On 25 October, around 400 participants attended the lecture delivered by Professor HUO Wei, Dean of the School of History and Culture, Sichuan University, on the topic of archaeology in the Tibetan Plateau. The lecture was jointly organised by CLASS’s Global China Studies project and the China Institute of Our Hong Kong Foundation.
Having spent almost 30 years exploring the Tibetan Plateau, Professor Huo shared with the audience the various archaeological discoveries he made during all those years of his adventures. The audience were especially captivated by his fascinating stories on the breakthroughs that he made along the way. Impressive images of historic sites and archaeological finds were also included in the presentation to take the audience on a trip through time to the Tibetan Plateau.
Photo 2: Professor HUO Wei’s sharing of his journey in archaeology attracted a full house.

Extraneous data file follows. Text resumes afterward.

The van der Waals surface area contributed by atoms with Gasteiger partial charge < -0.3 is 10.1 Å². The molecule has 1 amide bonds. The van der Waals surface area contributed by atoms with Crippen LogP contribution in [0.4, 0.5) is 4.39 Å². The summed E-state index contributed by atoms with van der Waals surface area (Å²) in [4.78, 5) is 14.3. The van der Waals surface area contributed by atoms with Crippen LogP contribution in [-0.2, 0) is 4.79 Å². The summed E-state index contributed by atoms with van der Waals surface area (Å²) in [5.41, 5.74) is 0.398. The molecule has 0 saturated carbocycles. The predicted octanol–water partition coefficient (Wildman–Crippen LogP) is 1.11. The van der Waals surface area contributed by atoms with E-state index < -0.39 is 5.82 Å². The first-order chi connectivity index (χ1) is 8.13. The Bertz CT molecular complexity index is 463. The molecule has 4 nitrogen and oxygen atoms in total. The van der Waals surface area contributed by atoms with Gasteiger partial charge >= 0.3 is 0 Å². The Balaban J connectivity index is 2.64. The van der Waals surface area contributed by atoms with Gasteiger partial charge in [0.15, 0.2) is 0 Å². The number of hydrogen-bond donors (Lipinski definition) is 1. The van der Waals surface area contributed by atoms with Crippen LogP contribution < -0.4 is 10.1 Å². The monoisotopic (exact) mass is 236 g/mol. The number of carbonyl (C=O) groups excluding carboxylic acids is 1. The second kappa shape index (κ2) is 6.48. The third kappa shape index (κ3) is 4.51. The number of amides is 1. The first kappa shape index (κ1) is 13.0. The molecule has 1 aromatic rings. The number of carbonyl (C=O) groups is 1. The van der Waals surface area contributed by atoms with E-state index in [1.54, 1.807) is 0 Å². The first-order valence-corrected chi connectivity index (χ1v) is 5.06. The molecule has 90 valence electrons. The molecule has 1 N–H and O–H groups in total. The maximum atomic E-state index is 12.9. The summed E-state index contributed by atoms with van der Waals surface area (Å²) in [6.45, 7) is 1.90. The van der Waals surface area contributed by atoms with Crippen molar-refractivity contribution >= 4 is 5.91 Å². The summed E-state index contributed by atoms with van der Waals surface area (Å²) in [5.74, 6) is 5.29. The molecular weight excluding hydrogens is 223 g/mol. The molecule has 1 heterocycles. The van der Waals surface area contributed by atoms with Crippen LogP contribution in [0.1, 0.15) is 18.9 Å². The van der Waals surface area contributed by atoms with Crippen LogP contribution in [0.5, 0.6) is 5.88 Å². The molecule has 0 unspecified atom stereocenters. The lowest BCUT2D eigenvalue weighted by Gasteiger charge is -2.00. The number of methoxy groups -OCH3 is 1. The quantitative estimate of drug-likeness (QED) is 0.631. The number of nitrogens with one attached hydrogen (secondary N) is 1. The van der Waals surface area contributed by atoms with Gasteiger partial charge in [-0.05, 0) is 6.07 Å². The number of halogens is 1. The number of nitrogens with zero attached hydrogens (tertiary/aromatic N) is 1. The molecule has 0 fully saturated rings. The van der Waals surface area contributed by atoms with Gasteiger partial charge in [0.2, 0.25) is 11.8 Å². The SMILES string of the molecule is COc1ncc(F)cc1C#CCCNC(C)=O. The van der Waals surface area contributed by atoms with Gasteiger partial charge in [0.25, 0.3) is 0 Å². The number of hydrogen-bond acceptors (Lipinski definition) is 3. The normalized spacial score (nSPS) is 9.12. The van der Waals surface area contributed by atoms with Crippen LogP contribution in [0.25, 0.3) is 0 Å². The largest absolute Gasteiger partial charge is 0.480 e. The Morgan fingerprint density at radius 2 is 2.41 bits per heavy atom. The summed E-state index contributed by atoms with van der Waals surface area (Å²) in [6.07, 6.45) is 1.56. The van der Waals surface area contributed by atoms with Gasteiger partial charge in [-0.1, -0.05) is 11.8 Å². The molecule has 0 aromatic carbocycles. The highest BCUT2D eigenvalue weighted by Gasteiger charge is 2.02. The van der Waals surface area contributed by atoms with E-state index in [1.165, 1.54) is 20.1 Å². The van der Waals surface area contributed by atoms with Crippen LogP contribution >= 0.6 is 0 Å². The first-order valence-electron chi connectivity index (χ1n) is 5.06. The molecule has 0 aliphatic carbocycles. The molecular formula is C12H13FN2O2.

One of the important findings was the 1992 discovery of the Doungkar caves (東嘎石窟) with Buddhist mural paintings. Professor Huo recalled that their motorcade had come across a young shepherd girl during one of the expeditions. She was excited to meet the explorers and happily led them to the location where there were “a number of colourful paintings on the walls”. After careful examination, it turned out to be a royal site of Buddhist murals, and was one of the most important contributions to the studies of Tibetan Buddhism.
This was the eighth lecture in the “360º View on China” lecture series. This lecture series was launched and hosted by Professor CHANG Hsin-kang, Emeritus President and Professor of CityU and Honorary Chairman of the China Institute of Our Hong Kong Foundation. These lectures bring insights to the public on topics related to history, art and culture, biological sciences, finance and technology.
Cover photo: Professor CHANG Hsin-kang (right) chaired the question-and-answer session after the lecture by Professor HUO Wei.